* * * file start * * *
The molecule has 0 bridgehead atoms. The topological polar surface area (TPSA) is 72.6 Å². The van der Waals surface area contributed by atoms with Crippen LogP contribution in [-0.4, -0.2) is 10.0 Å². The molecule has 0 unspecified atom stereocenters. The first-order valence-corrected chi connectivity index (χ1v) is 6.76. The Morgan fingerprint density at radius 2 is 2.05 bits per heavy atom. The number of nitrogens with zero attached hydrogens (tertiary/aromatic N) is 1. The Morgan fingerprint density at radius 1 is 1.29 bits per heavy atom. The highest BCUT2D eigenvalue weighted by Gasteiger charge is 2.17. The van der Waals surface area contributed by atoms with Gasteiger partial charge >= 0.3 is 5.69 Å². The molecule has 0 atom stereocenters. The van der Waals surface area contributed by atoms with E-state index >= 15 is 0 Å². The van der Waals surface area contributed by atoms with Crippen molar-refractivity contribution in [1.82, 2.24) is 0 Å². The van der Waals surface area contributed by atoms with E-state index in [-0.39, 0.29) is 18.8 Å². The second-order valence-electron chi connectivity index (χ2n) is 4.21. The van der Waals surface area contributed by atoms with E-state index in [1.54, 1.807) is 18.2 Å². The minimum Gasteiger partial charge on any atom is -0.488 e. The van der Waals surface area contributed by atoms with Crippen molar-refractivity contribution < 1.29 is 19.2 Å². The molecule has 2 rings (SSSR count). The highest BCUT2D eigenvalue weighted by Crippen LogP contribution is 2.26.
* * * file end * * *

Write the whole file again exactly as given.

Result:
The molecule has 0 bridgehead atoms. The topological polar surface area (TPSA) is 72.6 Å². The van der Waals surface area contributed by atoms with Crippen LogP contribution in [-0.4, -0.2) is 10.0 Å². The molecule has 0 unspecified atom stereocenters. The first-order valence-corrected chi connectivity index (χ1v) is 6.76. The Morgan fingerprint density at radius 2 is 2.05 bits per heavy atom. The number of nitrogens with zero attached hydrogens (tertiary/aromatic N) is 1. The Morgan fingerprint density at radius 1 is 1.29 bits per heavy atom. The highest BCUT2D eigenvalue weighted by Gasteiger charge is 2.17. The van der Waals surface area contributed by atoms with Gasteiger partial charge >= 0.3 is 5.69 Å². The molecule has 0 atom stereocenters. The van der Waals surface area contributed by atoms with E-state index >= 15 is 0 Å². The van der Waals surface area contributed by atoms with Crippen molar-refractivity contribution in [1.82, 2.24) is 0 Å². The van der Waals surface area contributed by atoms with E-state index in [-0.39, 0.29) is 18.8 Å². The second-order valence-electron chi connectivity index (χ2n) is 4.21. The van der Waals surface area contributed by atoms with E-state index in [1.54, 1.807) is 18.2 Å². The minimum Gasteiger partial charge on any atom is -0.488 e. The van der Waals surface area contributed by atoms with Crippen molar-refractivity contribution < 1.29 is 19.2 Å². The molecule has 2 rings (SSSR count). The highest BCUT2D eigenvalue weighted by Crippen LogP contribution is 2.26.